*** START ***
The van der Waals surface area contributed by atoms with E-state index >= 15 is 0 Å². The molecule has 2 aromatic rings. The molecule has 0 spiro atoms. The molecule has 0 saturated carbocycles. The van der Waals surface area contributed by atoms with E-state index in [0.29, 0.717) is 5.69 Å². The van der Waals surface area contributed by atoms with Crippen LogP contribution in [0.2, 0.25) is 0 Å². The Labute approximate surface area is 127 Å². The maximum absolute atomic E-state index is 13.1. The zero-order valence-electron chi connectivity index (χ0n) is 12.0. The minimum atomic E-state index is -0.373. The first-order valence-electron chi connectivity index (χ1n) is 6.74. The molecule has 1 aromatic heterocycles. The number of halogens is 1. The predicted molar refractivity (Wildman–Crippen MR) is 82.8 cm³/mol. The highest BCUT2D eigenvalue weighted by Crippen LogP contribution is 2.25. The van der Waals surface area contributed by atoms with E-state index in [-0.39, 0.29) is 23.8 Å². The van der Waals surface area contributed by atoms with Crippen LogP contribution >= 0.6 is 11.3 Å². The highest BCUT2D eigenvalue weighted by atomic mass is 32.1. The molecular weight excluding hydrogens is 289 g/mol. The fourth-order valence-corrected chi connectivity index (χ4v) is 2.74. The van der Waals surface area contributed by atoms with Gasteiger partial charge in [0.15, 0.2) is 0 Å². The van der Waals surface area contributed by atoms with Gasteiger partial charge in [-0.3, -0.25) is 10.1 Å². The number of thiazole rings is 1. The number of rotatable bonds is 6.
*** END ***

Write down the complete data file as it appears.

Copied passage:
The van der Waals surface area contributed by atoms with E-state index >= 15 is 0 Å². The molecule has 2 aromatic rings. The molecule has 0 spiro atoms. The molecule has 0 saturated carbocycles. The van der Waals surface area contributed by atoms with E-state index in [0.29, 0.717) is 5.69 Å². The van der Waals surface area contributed by atoms with Crippen LogP contribution in [0.2, 0.25) is 0 Å². The Labute approximate surface area is 127 Å². The maximum absolute atomic E-state index is 13.1. The zero-order valence-electron chi connectivity index (χ0n) is 12.0. The minimum atomic E-state index is -0.373. The first-order valence-electron chi connectivity index (χ1n) is 6.74. The molecule has 1 aromatic heterocycles. The number of halogens is 1. The predicted molar refractivity (Wildman–Crippen MR) is 82.8 cm³/mol. The highest BCUT2D eigenvalue weighted by Crippen LogP contribution is 2.25. The van der Waals surface area contributed by atoms with E-state index in [-0.39, 0.29) is 23.8 Å². The van der Waals surface area contributed by atoms with Crippen LogP contribution >= 0.6 is 11.3 Å². The highest BCUT2D eigenvalue weighted by atomic mass is 32.1. The molecular weight excluding hydrogens is 289 g/mol. The fourth-order valence-corrected chi connectivity index (χ4v) is 2.74. The van der Waals surface area contributed by atoms with Gasteiger partial charge in [0.15, 0.2) is 0 Å². The van der Waals surface area contributed by atoms with Gasteiger partial charge in [-0.3, -0.25) is 10.1 Å². The number of thiazole rings is 1. The number of rotatable bonds is 6.